Public Health Emergency Preparedness
The Public Health Emergency Preparedness (PHEP) program works with local health departments (LHDs) to improve their ability to respond to a range of public health threats, including but not limited to infectious diseases, natural disasters, and biological, chemical, nuclear, and radiological events. Texas has 64 established local health departments, 45 of which participate in the PHEP program. PHEP works with these local partners to build more resilient communities that are prepared to deal with and rapidly recover from disasters. This is done through providing federal funding and assisting with planning, training, and exercise efforts.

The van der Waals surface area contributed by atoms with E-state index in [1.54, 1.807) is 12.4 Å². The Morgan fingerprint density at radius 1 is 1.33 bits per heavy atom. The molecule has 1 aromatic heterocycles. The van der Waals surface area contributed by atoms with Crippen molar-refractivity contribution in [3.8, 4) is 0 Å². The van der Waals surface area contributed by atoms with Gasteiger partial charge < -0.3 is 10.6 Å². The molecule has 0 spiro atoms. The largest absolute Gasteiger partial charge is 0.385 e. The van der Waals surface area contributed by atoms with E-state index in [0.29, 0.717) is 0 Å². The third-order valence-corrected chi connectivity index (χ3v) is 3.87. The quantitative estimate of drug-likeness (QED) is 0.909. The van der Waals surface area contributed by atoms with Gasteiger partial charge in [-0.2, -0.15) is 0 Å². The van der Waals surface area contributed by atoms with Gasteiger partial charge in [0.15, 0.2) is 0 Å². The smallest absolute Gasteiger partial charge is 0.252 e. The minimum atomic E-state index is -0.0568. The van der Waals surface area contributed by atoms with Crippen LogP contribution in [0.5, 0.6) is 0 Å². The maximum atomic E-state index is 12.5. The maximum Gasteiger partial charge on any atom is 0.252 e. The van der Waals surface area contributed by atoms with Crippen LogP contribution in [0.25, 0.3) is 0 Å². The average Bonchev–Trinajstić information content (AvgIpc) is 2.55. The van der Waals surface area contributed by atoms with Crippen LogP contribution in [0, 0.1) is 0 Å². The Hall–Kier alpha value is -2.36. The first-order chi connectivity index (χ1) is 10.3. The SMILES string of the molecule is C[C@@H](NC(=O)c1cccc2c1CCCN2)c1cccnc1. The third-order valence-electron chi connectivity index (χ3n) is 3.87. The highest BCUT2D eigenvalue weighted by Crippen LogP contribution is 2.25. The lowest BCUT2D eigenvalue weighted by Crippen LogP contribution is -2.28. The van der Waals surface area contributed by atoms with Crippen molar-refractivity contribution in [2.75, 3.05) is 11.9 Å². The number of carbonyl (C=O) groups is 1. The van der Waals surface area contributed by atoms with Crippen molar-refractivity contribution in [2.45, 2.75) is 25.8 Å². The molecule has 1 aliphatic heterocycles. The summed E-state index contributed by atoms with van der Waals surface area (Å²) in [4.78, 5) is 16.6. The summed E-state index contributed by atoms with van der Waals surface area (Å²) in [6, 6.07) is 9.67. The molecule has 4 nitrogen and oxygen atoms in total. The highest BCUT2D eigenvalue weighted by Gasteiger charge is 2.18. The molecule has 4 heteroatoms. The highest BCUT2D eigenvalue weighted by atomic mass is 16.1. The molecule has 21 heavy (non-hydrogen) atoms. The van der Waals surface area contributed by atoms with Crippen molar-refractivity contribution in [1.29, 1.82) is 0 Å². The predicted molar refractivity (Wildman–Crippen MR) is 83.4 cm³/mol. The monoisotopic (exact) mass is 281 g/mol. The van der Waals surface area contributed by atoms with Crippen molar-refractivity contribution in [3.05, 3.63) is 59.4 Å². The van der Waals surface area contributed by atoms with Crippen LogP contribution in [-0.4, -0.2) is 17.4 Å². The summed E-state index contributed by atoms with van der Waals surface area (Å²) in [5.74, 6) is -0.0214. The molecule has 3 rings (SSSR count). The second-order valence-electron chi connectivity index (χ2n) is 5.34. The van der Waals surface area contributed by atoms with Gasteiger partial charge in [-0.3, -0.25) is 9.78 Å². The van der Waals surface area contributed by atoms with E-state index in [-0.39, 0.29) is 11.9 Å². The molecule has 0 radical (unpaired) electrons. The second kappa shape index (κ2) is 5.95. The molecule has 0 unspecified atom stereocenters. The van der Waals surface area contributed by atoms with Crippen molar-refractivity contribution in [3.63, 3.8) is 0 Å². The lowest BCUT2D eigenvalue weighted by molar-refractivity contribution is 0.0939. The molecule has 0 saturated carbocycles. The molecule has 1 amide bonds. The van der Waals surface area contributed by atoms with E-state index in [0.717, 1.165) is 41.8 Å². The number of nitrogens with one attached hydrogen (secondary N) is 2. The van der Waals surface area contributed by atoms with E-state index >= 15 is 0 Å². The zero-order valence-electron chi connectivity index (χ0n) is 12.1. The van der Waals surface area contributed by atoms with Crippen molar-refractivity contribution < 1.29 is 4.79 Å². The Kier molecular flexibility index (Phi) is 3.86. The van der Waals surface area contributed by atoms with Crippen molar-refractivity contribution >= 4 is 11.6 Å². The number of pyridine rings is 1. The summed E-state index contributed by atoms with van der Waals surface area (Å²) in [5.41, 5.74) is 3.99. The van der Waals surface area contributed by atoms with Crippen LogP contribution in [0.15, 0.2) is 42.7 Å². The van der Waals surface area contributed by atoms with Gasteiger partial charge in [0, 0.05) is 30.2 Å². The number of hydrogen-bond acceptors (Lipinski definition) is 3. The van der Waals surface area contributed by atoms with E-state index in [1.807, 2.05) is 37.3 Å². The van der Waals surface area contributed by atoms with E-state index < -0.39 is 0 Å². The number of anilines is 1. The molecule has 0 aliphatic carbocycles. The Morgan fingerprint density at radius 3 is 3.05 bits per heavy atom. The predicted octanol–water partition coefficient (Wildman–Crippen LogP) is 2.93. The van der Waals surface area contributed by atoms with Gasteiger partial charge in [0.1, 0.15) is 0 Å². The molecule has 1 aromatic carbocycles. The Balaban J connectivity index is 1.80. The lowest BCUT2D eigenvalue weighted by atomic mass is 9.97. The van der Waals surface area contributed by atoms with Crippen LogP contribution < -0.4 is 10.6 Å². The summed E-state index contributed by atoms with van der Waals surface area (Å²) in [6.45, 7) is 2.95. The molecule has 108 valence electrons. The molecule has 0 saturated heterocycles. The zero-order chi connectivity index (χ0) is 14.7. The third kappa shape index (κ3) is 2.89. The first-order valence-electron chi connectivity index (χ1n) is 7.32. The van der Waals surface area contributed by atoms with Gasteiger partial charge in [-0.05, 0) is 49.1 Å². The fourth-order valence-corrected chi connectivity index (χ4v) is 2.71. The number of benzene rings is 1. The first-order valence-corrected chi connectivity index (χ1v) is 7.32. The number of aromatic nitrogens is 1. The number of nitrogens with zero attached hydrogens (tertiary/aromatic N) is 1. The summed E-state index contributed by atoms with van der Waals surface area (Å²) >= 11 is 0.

The Centers for Disease Control and Prevention (CDC)’s, Public Health Preparedness Capabilities, provide a guide that state and local jurisdictions can use to better organize their work, plan their priorities, and decide which capabilities they have the resources to build or sustain. The capabilities also help ensure that federal preparedness funds are directed to priority areas within individual jurisdictions.
CDC Preparedness and Response Capabilities
CDC Emergency Preparedness and Response